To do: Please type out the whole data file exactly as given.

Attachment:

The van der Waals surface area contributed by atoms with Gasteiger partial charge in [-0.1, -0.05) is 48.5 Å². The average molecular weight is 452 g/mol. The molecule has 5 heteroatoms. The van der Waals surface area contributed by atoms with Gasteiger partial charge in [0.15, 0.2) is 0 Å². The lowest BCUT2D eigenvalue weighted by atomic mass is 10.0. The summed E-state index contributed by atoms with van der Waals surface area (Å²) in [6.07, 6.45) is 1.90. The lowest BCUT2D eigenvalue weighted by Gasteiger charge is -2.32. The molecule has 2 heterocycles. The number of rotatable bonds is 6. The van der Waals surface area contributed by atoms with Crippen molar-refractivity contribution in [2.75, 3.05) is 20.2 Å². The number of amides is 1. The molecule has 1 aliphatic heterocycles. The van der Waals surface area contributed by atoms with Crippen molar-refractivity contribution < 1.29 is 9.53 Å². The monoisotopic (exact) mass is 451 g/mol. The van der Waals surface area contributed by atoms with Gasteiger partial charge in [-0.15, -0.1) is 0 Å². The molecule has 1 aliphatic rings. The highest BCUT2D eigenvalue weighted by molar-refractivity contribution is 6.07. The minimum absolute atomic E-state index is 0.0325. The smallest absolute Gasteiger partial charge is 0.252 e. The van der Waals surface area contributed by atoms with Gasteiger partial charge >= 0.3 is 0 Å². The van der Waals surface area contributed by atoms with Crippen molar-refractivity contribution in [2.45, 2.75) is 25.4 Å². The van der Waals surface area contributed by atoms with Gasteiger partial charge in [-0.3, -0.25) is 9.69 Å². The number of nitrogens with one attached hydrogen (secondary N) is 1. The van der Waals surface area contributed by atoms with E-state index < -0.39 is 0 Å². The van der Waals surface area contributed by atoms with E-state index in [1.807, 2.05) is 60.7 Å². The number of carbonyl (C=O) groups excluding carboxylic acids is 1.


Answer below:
The van der Waals surface area contributed by atoms with Gasteiger partial charge in [-0.1, -0.05) is 48.5 Å². The average molecular weight is 452 g/mol. The molecule has 5 heteroatoms. The van der Waals surface area contributed by atoms with Gasteiger partial charge in [0.15, 0.2) is 0 Å². The lowest BCUT2D eigenvalue weighted by atomic mass is 10.0. The summed E-state index contributed by atoms with van der Waals surface area (Å²) in [6.07, 6.45) is 1.90. The lowest BCUT2D eigenvalue weighted by Gasteiger charge is -2.32. The molecule has 2 heterocycles. The number of rotatable bonds is 6. The van der Waals surface area contributed by atoms with Crippen molar-refractivity contribution in [2.75, 3.05) is 20.2 Å². The number of amides is 1. The molecule has 1 aliphatic heterocycles. The van der Waals surface area contributed by atoms with Crippen molar-refractivity contribution < 1.29 is 9.53 Å². The monoisotopic (exact) mass is 451 g/mol. The van der Waals surface area contributed by atoms with Gasteiger partial charge in [-0.15, -0.1) is 0 Å². The molecule has 1 aliphatic rings. The highest BCUT2D eigenvalue weighted by molar-refractivity contribution is 6.07. The minimum absolute atomic E-state index is 0.0325. The smallest absolute Gasteiger partial charge is 0.252 e. The van der Waals surface area contributed by atoms with Gasteiger partial charge >= 0.3 is 0 Å². The van der Waals surface area contributed by atoms with Crippen molar-refractivity contribution in [2.45, 2.75) is 25.4 Å². The van der Waals surface area contributed by atoms with Gasteiger partial charge in [-0.3, -0.25) is 9.69 Å². The number of nitrogens with one attached hydrogen (secondary N) is 1. The van der Waals surface area contributed by atoms with E-state index < -0.39 is 0 Å². The van der Waals surface area contributed by atoms with E-state index in [1.807, 2.05) is 60.7 Å². The number of carbonyl (C=O) groups excluding carboxylic acids is 1.